ADA - Page Structure and Headings

Care needs to be taken in the structure of your pages and the styling of the text on them to help visitors find the information that they are looking for. By using the proper headings, paragraph breaks and the styling of the text you can make it easier for all that visit your site. 

ADA Review Checklist

  1. How are the headings styled?
    There should only one use of the H1 header style and that should be applied to the primary heading at the top of your page. Any headers below that should be H2 or smaller depending on how the text is structured and the importance of that section. It is best practice to use the headings in order with none of them being skipped. So if you have used an H4, then you should have first used H1, H2, and H3.

  2. Is the page structured correctly?
    The structure is also considered when reviewing a page for ADA compliance. Several things you can quickly check while reviewing a page are listed below:
    • Is the text broken into paragraphs?
      The use of paragraphs makes the text more readable and provides more natural reading breaks for screen readers.
    • Are there any sets of simple instructions or lists?
      If there any sets of simple instructions or lists, you should use an ordered or unordered list instead of manually entering a bullet or number. The use of an ordered or unordered list makes it easier to display the steps to assistive technology.
    • Is any text underlined that is NOT a link?
      Underlining text on a web page should be illegal. If the text is not a link, DO NOT apply the underline style. It adds confusion to both readers... and even regular browser users. Links are the only items on a page that should have an underline so they more visually stand out.
    • Is there any text that is using the strikethru style (a line through the middle of it)?
      If so, it is best to remove this text since it does not add any value to users.

Additional Information

Page Structure

  • Is your web site navigable using the keyboard? Your web site can’t be wholly dependent on a mouse. Having to hover over something, and then click on it is non-compliant. There has to be keyboard navigation available for anything textual. That includes navigation. You cannot disable built-in operating system accessibility options, so you also shouldn’t be able to disable it on a website. A clear navigation focus has to be provided at all times.
  • The first link on the page should take you to content, can be hidden, but needs to be available when tabbed to (or focused).
  • Sections - Banded pages are laid out in a manner defining the various bands or sections utilizing the html5 section attribute


  • h1 tags are managed on CMS generated pages in the breadcrumb section of the header. No other h1 headings should exist on a page.

  • When utilizing layout templates, the larger area of the template should typically use h2 class="subheader" or h3 class="subheader". The sidebar (or smaller) area should utilize h4 class="subheader" or h5 class="subheader". All of these styles are located in the styles dropdown of the editor toolbar.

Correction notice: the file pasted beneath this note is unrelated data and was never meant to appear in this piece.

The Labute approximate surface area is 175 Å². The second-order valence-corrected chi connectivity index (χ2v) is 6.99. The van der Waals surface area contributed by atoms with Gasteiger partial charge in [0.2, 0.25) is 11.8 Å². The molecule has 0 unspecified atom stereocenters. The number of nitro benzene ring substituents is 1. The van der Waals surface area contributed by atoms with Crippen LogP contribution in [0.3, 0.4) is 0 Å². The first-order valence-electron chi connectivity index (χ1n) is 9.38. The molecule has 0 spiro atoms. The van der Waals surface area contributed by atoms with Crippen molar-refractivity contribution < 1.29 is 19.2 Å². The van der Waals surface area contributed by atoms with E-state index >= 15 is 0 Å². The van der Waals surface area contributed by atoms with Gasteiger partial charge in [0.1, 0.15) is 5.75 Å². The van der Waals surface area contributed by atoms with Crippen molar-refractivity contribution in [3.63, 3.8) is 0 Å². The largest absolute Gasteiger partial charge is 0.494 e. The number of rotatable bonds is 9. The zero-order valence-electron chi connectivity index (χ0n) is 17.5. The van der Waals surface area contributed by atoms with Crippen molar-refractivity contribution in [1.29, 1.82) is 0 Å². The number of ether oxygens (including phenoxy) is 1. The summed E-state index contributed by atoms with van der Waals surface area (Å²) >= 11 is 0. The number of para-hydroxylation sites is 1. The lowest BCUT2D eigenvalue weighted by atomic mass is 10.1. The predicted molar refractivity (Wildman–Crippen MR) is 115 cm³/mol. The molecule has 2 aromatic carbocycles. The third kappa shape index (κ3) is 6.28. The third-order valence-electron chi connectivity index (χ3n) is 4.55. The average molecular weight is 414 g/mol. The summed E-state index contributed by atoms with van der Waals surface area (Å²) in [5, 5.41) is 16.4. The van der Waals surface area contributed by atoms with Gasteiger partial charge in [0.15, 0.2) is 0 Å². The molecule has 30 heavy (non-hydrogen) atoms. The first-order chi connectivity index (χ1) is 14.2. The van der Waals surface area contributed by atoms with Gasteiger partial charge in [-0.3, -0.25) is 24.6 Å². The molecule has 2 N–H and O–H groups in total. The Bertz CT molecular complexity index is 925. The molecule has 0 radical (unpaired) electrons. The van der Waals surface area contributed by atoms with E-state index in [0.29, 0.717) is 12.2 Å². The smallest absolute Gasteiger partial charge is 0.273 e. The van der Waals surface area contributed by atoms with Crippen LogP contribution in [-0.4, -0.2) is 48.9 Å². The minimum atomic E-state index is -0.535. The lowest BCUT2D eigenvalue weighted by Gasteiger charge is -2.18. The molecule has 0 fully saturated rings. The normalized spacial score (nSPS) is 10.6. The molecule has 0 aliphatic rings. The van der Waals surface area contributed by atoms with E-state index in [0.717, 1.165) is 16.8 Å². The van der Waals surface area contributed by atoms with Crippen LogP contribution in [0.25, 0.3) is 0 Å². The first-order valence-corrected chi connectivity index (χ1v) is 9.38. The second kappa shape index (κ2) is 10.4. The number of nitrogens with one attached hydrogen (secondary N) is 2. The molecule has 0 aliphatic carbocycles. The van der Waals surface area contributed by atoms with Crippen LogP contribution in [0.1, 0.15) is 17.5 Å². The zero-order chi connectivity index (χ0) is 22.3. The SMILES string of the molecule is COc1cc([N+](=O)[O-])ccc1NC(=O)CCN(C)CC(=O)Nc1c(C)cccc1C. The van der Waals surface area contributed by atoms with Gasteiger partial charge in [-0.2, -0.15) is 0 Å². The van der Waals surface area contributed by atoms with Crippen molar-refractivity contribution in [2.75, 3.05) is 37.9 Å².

• Under no circumstance should headings be used for multiple line content areas. We understand some headings may wrap to a new line, use p tags to wrap copy.

Content Structure

ALL text should be organized and perfectly readable when it’s stripped of CSS. Aside from Headings, there are ways to structure HTML content.

  • Paragraphs: Automatically added by the WYSIWYG editor, this provides consistent styling line to line. Separate content by a normal return instead of a soft break (shift+return). Do not be afraid of white space, this makes the text more readable and provides much more natural reading breaks for screen readers.

  • Lists: If you have a simple set of instructions or grouped content utilize the Ordered <ol> or Unordered lists <ul> available to you. 

    • Ordered Lists: If the content has instructions or information performed in sequence. Typically a numbered list

    • Unordered List: Order does not matter and is marked with a bullet.

    • Nested Lists: A nested list provides information that is easy to digest information and can easily display necessary steps to assistive technology. This list is an example of a nested unordered list.

  • Quotes: For longer quotes, you wish to highlight, utilize the blockquote element. It may contain paragraphs, headings, and other text structure elements. For shorter or inline quotes use simple double quotes around your content

  • Styling: Accepted styles have been added to the Campus Suite WYSIWYG editor in the styles and markup drop-down menus inside of the editor. New styles may be added and old styles may be retired as the specification matures.

  • Underline: The underline tag is archaic and you should avoid using it. Underline suggests a clickable link. If the text is not a link, DO NOT underline it using the editor button (next to bold and italics). Textual links should ALWAYS be underlined or stand out in a high-contrast way.

  • Strikethru: Striking out content provides no value to users. Simply remove the content you intend to strike and update the page accordingly.

Additional Articles 

  • Keyboard Navigation in Mac Browsers - An article that reviews how to set up tab key navigation on a Mac using the system preferences and the settings in various applications.